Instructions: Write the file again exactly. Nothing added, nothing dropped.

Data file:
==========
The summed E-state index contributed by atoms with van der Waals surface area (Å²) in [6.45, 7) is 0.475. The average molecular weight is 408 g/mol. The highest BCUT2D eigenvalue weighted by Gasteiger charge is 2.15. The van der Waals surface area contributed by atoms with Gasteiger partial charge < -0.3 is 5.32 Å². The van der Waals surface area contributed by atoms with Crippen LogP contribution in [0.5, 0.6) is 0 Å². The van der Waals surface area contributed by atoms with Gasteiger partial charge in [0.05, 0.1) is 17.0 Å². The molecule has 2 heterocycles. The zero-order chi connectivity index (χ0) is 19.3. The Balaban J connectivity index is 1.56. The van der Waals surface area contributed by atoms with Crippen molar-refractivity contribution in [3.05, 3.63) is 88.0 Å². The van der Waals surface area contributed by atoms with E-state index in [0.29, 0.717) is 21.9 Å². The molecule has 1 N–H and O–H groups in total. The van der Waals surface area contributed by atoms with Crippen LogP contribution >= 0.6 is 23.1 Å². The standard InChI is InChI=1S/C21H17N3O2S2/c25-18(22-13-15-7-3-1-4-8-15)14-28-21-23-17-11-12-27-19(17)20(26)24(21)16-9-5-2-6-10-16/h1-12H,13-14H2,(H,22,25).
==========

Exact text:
The summed E-state index contributed by atoms with van der Waals surface area (Å²) in [6.45, 7) is 0.475. The average molecular weight is 408 g/mol. The highest BCUT2D eigenvalue weighted by Gasteiger charge is 2.15. The van der Waals surface area contributed by atoms with Gasteiger partial charge < -0.3 is 5.32 Å². The van der Waals surface area contributed by atoms with Crippen LogP contribution in [0.5, 0.6) is 0 Å². The van der Waals surface area contributed by atoms with Gasteiger partial charge in [0.05, 0.1) is 17.0 Å². The molecule has 2 heterocycles. The zero-order chi connectivity index (χ0) is 19.3. The Balaban J connectivity index is 1.56. The van der Waals surface area contributed by atoms with Crippen molar-refractivity contribution in [3.05, 3.63) is 88.0 Å². The van der Waals surface area contributed by atoms with E-state index in [0.29, 0.717) is 21.9 Å². The molecule has 1 N–H and O–H groups in total. The van der Waals surface area contributed by atoms with Crippen LogP contribution >= 0.6 is 23.1 Å². The standard InChI is InChI=1S/C21H17N3O2S2/c25-18(22-13-15-7-3-1-4-8-15)14-28-21-23-17-11-12-27-19(17)20(26)24(21)16-9-5-2-6-10-16/h1-12H,13-14H2,(H,22,25).